As a travelling Scrum and DevOps consultant I’m constantly asked “should our team use Scrum”? Now you might think that being a Professional Scrum Trainer – and serious Scrum fanboy – I would always answer “Yes!”. Well, you would be wrong. I frequently talk people out of Scrum – for the right reasons.
Professional Scrum Trainers know how hard it is for a team to adopt and practice Scrum successfully. Therefore, we want to make sure the nature of the work is right for the Scrum framework. To that end, I’ve come up with five simple, mostly non-scientific, yes/no questions that I use to survey the inquisitor.
My Five Questions
- Do you have at least three technical people to do the work?
- Are you developing a product/increment? (vs. just doing one-off/unrelated work)
- Is the majority of the work large enough to require a team? (vs. smaller, individual task-sized work)
- Is the majority of the work complex? (per the Stacey model)
- Is the majority of the work plannable? (vs. unplanned/support type of work)
If the person answers “yes” to all 5 questions, then I’ll recommend they move forward with Scrum. If there are 3 or 4 “yes” answers, the Scrum framework will probably help the team yield results, but they may experience some friction and waste. If there are only 1 or 2 “yes” answers, the Scrum framework will be more overhead than helpful.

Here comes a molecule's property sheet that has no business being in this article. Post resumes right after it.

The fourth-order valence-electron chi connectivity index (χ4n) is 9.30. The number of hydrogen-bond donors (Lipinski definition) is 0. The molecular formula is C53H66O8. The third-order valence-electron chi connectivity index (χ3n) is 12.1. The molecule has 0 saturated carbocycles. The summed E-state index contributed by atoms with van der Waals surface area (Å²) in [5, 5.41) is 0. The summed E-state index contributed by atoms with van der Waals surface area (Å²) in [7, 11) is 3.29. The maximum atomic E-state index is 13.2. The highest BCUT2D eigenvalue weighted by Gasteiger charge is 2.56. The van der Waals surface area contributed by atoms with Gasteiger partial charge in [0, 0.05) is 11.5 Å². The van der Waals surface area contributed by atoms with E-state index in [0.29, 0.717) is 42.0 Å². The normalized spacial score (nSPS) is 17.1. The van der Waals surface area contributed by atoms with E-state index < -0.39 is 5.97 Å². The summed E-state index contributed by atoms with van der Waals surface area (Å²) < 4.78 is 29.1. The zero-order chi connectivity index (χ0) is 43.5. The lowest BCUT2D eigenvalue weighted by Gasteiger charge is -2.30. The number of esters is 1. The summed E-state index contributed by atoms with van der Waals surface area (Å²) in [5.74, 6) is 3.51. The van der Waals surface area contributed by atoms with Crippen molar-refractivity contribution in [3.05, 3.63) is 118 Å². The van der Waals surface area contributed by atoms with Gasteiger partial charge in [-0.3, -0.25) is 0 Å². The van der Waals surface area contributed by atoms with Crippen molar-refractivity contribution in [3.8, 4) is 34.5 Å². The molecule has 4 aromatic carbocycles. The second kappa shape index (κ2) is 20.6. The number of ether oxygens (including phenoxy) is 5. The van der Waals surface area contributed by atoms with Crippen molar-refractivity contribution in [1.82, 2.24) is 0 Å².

It’s Not About Effort
None of my questions include any culture, behavior, or type-of-industry questions. I don’t really care about their existing management structure, level of trust, technical debt, if they have remote team members, or whether they are a government agency or financial institution. Those attributes relate more to the level of effort required for Scrum adoption to become successful. The five questions are more about the nature of the work and less about the current level of dysfunction the team or organization is experiencing (or causing).
Putting my consultant hat back on, the five questions tell me whether I should proceed with a Scrum training/coaching engagement or “fire the customer” before I get started. Follow-up questions about the culture, current behavior, and environment will tell me how much effort will be required. Incidentally, those are not simple yes/no questions, but an understanding that evolves over multiple in-person conversations and assessments.
My five questions are not weighted equally. For example, if someone answers “yes” to four questions, but answered “no” to having at least three technical people to do the work, then it may be a non-starter. Since opinions will vary on the weighting of these questions, I recommend using them purely as a guideline for your own questions or assessment.